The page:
A ban on mephedrone and other so-called "legal highs" has been backed by MPs.
The drug was linked to several deaths and those breaching the ban could face up to 14 years in jail, Junior Home Office minister Alan Campbell said
The ban was backed by the Tories and the Lib Dems and comes after the Advisory Council on the Misuse of Drugs said it should be a Class B drug.
However, one adviser resigned saying ministers wanted to appear to be "acting tough" before the election.
Speaking in the Commons, Mr Campbell said there was a "shared concern" about the harm drugs could do.
He said: "These controls also look to deal with future trends to stop unscrupulous illicit manufacturers working for organised criminals who seek to tweak substances to circumvent our laws."
Law enforcement would initially concentrate on those who peddled these "harmful" drugs, rather than young people found in possession, he said.
Harmful effects from the drug included a risk of heart and circulatory problems, as well as risk of fits and "agitated and paranoid states and hallucinations".
The council has been rocked by a series of high-profile resignations in recent months after the chief drugs adviser, Professor David Nutt, was sacked in October for publicly disagreeing with the government's decision to reclassify cannabis.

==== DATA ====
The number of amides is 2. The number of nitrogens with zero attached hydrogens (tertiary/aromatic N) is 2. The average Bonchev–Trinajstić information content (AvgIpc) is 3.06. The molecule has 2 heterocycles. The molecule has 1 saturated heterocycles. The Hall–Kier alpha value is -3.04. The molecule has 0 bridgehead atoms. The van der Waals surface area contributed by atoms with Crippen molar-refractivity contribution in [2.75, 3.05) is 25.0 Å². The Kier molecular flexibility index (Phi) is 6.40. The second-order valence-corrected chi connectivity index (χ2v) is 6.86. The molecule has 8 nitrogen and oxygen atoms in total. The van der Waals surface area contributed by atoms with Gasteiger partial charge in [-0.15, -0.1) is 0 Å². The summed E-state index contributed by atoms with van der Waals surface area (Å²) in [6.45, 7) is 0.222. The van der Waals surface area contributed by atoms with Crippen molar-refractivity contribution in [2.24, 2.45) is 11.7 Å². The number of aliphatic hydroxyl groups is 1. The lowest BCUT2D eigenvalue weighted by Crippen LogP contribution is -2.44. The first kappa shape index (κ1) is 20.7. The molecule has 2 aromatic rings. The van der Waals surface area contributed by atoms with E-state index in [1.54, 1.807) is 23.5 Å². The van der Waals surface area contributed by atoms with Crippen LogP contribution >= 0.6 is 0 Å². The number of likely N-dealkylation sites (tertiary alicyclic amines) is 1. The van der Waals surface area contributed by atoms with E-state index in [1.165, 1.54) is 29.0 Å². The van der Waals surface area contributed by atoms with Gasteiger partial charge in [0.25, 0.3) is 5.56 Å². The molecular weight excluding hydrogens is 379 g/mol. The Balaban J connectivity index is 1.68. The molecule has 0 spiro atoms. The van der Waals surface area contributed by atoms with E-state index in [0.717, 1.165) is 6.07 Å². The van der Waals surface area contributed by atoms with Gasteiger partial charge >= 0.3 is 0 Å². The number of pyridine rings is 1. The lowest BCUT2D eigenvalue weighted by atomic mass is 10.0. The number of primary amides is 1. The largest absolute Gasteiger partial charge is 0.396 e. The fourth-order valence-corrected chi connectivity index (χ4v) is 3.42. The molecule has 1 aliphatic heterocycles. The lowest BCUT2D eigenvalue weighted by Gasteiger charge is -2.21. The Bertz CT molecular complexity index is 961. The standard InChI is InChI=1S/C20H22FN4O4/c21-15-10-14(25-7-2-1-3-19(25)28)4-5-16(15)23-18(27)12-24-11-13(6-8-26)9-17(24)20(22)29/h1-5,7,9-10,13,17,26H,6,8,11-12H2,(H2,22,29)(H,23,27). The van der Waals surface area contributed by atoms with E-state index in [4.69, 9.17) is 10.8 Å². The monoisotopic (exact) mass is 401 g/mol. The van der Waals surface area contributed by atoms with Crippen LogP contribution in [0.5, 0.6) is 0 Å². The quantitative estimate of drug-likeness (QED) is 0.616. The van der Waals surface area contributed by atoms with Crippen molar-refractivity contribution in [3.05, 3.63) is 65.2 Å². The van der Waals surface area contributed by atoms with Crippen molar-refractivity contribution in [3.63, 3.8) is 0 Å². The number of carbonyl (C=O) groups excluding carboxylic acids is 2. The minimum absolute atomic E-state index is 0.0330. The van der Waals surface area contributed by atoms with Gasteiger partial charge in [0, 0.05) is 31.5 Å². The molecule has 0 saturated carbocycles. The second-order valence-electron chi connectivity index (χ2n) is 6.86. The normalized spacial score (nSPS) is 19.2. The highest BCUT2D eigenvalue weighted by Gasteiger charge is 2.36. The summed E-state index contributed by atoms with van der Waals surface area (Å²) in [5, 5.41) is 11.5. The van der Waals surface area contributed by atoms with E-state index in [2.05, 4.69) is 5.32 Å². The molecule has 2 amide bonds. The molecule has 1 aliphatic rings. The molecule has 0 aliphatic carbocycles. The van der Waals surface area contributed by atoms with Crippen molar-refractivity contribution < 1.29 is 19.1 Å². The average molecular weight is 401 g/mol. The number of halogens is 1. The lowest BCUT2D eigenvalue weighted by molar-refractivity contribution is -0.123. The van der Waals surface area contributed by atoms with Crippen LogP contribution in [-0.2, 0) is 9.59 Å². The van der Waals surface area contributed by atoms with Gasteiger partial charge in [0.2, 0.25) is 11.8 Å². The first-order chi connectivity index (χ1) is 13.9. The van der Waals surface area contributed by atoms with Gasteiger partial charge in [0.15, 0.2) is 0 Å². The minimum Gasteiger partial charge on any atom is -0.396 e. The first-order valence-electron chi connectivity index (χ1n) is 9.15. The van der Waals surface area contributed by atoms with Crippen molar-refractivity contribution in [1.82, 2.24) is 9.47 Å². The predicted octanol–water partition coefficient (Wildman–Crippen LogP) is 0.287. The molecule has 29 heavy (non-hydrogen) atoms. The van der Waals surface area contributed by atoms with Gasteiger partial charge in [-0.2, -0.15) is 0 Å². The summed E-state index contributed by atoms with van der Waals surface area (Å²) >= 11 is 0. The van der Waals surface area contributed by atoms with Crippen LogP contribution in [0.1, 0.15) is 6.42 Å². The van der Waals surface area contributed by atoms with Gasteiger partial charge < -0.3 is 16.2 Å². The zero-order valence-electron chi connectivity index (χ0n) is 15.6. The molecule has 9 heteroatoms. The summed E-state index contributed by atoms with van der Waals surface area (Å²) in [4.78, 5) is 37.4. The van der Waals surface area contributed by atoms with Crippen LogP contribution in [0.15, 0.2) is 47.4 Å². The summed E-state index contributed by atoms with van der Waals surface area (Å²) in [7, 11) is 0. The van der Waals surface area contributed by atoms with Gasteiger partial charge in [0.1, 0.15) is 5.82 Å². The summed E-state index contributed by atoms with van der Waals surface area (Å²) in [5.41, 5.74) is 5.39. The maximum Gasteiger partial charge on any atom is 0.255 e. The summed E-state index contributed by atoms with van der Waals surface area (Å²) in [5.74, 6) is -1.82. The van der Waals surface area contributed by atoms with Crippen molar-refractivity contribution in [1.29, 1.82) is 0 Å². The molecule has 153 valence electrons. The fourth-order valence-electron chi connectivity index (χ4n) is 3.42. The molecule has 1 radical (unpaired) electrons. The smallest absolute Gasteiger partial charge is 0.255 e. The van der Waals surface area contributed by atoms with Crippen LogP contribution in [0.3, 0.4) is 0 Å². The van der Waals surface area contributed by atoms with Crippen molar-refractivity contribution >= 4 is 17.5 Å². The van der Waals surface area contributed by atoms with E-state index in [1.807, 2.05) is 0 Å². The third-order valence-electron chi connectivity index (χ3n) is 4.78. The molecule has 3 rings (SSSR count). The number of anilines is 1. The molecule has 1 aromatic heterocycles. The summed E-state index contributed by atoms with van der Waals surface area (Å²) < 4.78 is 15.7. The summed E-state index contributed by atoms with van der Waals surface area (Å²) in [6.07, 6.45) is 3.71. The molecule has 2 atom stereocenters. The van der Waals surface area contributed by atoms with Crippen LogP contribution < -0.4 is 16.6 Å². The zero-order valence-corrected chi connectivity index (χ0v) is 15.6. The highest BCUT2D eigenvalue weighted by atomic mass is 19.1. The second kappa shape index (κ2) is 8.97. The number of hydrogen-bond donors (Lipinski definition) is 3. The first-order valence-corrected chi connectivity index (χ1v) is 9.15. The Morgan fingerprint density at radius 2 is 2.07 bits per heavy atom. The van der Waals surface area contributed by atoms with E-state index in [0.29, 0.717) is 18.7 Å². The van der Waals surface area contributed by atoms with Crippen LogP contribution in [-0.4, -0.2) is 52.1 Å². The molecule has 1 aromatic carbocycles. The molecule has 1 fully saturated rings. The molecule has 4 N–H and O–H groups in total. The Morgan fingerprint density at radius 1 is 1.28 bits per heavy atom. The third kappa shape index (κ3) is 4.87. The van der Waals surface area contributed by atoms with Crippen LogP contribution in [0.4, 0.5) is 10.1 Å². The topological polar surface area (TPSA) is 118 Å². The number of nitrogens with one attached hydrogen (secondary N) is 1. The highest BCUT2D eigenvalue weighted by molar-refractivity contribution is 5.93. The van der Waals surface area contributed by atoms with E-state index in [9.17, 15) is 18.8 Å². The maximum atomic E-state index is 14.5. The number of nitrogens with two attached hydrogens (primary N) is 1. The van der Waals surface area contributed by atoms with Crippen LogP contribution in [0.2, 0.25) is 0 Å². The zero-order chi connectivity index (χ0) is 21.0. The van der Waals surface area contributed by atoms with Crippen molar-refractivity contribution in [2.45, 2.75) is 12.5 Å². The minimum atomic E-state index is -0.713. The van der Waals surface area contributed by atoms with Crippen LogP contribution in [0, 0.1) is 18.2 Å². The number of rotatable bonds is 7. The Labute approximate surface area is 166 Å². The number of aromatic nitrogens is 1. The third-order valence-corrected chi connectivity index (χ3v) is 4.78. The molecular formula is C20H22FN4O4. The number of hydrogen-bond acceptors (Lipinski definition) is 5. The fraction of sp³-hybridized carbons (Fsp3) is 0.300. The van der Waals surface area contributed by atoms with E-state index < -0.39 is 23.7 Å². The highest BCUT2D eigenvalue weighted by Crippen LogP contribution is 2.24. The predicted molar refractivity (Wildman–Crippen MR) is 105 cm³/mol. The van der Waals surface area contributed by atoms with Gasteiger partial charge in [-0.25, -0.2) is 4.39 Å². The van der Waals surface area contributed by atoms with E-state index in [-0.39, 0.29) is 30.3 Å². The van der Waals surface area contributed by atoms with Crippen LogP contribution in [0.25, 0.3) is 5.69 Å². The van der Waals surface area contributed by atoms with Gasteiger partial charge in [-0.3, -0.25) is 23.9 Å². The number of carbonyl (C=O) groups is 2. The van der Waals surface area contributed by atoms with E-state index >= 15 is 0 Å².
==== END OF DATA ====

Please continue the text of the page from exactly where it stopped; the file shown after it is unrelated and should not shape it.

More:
Last week, Eric Carlin became the latest ACMD expert to resign, claiming ministers had pledged to ban mephedrone to appear to be "acting tough" in the run-up to the election.
Mr Campbell outlined other measures which had been taken to tackle mephedrone before it came into force.
These included a ban on imports, action under consumer protection rules and health awareness campaigns.
Shadow home affairs minister James Brokenshire said the Conservatives backed the ban.
"The Advisory Council for the Misuse of Drugs has given clear advice that mephedrone is a harmful, psychoactive substance and should be classified as a class B drug," he told the Commons.
Liberal Democrat spokesman Evan Harris said it was right to follow the "properly formulated" advice of the ACMD and therefore the Lib Dems supported the measure.
"That does not mean, however, that we suspend all inquiry into some of the issues and the possible consequences of this decision," Dr Harris said.